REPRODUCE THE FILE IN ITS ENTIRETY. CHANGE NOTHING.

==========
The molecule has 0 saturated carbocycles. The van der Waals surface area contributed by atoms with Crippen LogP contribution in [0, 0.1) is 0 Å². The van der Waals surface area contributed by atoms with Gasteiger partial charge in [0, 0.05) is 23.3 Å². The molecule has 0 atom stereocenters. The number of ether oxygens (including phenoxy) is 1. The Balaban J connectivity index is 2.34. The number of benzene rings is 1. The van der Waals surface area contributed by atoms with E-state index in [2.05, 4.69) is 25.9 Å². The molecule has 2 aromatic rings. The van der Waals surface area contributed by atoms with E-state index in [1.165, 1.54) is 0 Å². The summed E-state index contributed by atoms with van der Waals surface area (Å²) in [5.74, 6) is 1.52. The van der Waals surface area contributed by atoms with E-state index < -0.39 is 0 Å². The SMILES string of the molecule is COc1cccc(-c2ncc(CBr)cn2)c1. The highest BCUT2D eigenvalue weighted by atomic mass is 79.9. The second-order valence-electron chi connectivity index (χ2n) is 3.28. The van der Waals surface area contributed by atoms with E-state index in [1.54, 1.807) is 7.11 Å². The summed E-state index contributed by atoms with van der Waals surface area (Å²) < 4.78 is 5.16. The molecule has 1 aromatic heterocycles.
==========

The molecule has 0 saturated carbocycles. The van der Waals surface area contributed by atoms with Crippen LogP contribution in [0, 0.1) is 0 Å². The van der Waals surface area contributed by atoms with Gasteiger partial charge in [0, 0.05) is 23.3 Å². The molecule has 0 atom stereocenters. The number of ether oxygens (including phenoxy) is 1. The Balaban J connectivity index is 2.34. The number of benzene rings is 1. The van der Waals surface area contributed by atoms with E-state index in [2.05, 4.69) is 25.9 Å². The molecule has 2 aromatic rings. The van der Waals surface area contributed by atoms with E-state index in [1.165, 1.54) is 0 Å². The summed E-state index contributed by atoms with van der Waals surface area (Å²) in [5.74, 6) is 1.52. The van der Waals surface area contributed by atoms with E-state index < -0.39 is 0 Å². The SMILES string of the molecule is COc1cccc(-c2ncc(CBr)cn2)c1. The highest BCUT2D eigenvalue weighted by atomic mass is 79.9. The second-order valence-electron chi connectivity index (χ2n) is 3.28. The van der Waals surface area contributed by atoms with E-state index in [1.54, 1.807) is 7.11 Å². The summed E-state index contributed by atoms with van der Waals surface area (Å²) < 4.78 is 5.16. The molecule has 1 aromatic heterocycles.